“No one is clean. Living makes you dirty.”
This epic tale of a Korean family accompanied me on my holiday. In fact, much of it was enjoyed on a sundrenched beach lounger which seemed poles apart from the enormous struggles of its characters. It does seem rather wrong to be reading about starving refugees when drinking cocktails, perhaps that’s why I’ve chosen the quote above.
If you love a multi-generational historical saga this one is definitely going to keep you turning those pages. The characters are beautifully drawn, despite the breadth of time covered and the number of them. You may find your eyes dampen with emotion as you are drawn into unfamiliar worlds, only to realise how similar familial binds are no matter where you hail from. It is strange to be able to relate so palpably to characters from such foreign lands and historical periods and yet that is exactly what you get here. Much of the story reminded me of my own grandparents’ stories of crossing oceans and re-inventing their lives in a foreign place – something that countless people whether due to war, economic opportunity or choice, do every day.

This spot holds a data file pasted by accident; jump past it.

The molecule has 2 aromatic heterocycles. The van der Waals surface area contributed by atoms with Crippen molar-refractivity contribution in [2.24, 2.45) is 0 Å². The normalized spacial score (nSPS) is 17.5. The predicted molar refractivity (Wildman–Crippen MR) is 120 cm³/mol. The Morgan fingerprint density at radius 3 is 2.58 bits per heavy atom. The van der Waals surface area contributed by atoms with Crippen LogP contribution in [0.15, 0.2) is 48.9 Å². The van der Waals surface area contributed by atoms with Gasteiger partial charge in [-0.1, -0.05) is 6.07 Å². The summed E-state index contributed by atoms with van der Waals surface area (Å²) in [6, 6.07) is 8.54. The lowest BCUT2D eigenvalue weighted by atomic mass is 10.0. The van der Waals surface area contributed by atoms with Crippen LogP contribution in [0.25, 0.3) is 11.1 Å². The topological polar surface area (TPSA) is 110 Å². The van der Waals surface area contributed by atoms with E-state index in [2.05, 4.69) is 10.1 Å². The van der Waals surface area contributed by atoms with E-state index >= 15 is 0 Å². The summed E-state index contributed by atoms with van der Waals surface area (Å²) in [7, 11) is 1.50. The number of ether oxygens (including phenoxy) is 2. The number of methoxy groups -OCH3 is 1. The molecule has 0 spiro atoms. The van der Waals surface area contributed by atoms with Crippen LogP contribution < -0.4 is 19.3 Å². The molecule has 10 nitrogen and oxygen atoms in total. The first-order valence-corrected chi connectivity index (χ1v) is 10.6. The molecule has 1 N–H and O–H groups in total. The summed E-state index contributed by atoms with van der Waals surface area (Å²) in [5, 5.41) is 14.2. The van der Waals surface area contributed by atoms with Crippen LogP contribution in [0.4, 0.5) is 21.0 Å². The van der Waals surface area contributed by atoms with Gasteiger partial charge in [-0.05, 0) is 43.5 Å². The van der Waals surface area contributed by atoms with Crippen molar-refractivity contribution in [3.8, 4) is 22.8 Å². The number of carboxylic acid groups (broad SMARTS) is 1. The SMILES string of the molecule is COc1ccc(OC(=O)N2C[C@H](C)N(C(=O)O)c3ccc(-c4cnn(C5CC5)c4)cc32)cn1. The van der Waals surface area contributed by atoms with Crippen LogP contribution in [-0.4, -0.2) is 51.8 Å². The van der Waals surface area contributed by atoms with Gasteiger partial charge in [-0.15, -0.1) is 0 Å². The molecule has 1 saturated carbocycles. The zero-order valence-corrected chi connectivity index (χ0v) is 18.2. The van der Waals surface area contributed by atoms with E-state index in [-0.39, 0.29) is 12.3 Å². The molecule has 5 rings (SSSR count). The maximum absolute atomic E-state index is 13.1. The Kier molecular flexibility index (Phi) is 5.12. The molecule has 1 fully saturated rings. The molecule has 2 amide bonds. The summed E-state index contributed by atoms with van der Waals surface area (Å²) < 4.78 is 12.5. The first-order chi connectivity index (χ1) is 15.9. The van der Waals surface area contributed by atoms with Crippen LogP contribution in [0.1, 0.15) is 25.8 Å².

There is a reason this novel was chosen as one of the New York Public Library’s (my pictures below) 10 best of 2017 and holds a place on the ALA’s 2018 Notable Books List.
I’m very excited to note that the author will be appearing at the Sydney Writer’s Festival and I’ll be attending her session on the novel next week. The opportunity to hear more about the novel’s underpinnings direct from the author has me counting the days!
5 out of 5, life is a journey of turbulent seas.